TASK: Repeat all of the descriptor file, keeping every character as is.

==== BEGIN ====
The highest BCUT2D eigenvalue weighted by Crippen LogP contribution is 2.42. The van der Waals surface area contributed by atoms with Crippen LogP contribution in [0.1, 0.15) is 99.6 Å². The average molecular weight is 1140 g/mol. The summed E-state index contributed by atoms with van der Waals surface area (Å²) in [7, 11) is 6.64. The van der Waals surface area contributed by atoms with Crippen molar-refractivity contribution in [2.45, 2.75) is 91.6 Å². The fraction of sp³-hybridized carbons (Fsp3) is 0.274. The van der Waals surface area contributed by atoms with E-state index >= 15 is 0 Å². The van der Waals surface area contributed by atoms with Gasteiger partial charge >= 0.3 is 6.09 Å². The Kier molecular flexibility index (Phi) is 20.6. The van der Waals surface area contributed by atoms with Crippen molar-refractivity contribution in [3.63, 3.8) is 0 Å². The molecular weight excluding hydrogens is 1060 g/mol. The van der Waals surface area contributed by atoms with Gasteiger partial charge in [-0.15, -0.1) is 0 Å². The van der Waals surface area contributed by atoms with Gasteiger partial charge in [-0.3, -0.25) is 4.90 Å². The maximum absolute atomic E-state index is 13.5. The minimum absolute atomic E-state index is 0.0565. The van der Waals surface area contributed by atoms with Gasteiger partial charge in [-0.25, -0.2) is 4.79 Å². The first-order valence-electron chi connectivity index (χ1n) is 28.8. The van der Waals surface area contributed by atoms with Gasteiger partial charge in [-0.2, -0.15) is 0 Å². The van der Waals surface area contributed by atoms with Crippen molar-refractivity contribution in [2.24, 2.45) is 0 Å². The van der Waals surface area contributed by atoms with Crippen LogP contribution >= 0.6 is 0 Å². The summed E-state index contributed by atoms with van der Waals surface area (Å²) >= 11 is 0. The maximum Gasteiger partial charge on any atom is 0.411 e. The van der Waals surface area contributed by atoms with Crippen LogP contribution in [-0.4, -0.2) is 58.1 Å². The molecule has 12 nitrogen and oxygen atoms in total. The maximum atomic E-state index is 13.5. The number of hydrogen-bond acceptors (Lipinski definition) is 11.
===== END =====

The highest BCUT2D eigenvalue weighted by Crippen LogP contribution is 2.42. The van der Waals surface area contributed by atoms with Crippen LogP contribution in [0.1, 0.15) is 99.6 Å². The average molecular weight is 1140 g/mol. The summed E-state index contributed by atoms with van der Waals surface area (Å²) in [7, 11) is 6.64. The van der Waals surface area contributed by atoms with Crippen molar-refractivity contribution in [2.45, 2.75) is 91.6 Å². The fraction of sp³-hybridized carbons (Fsp3) is 0.274. The van der Waals surface area contributed by atoms with E-state index >= 15 is 0 Å². The van der Waals surface area contributed by atoms with Gasteiger partial charge >= 0.3 is 6.09 Å². The Kier molecular flexibility index (Phi) is 20.6. The van der Waals surface area contributed by atoms with Crippen molar-refractivity contribution in [3.63, 3.8) is 0 Å². The molecular weight excluding hydrogens is 1060 g/mol. The van der Waals surface area contributed by atoms with Gasteiger partial charge in [-0.15, -0.1) is 0 Å². The van der Waals surface area contributed by atoms with Gasteiger partial charge in [-0.3, -0.25) is 4.90 Å². The maximum absolute atomic E-state index is 13.5. The minimum absolute atomic E-state index is 0.0565. The van der Waals surface area contributed by atoms with Gasteiger partial charge in [-0.25, -0.2) is 4.79 Å². The first-order valence-electron chi connectivity index (χ1n) is 28.8. The van der Waals surface area contributed by atoms with Gasteiger partial charge in [-0.2, -0.15) is 0 Å². The van der Waals surface area contributed by atoms with Crippen molar-refractivity contribution in [2.24, 2.45) is 0 Å². The van der Waals surface area contributed by atoms with Crippen LogP contribution >= 0.6 is 0 Å². The summed E-state index contributed by atoms with van der Waals surface area (Å²) >= 11 is 0. The maximum Gasteiger partial charge on any atom is 0.411 e. The van der Waals surface area contributed by atoms with Crippen LogP contribution in [-0.4, -0.2) is 58.1 Å². The molecule has 12 nitrogen and oxygen atoms in total. The maximum atomic E-state index is 13.5. The number of hydrogen-bond acceptors (Lipinski definition) is 11.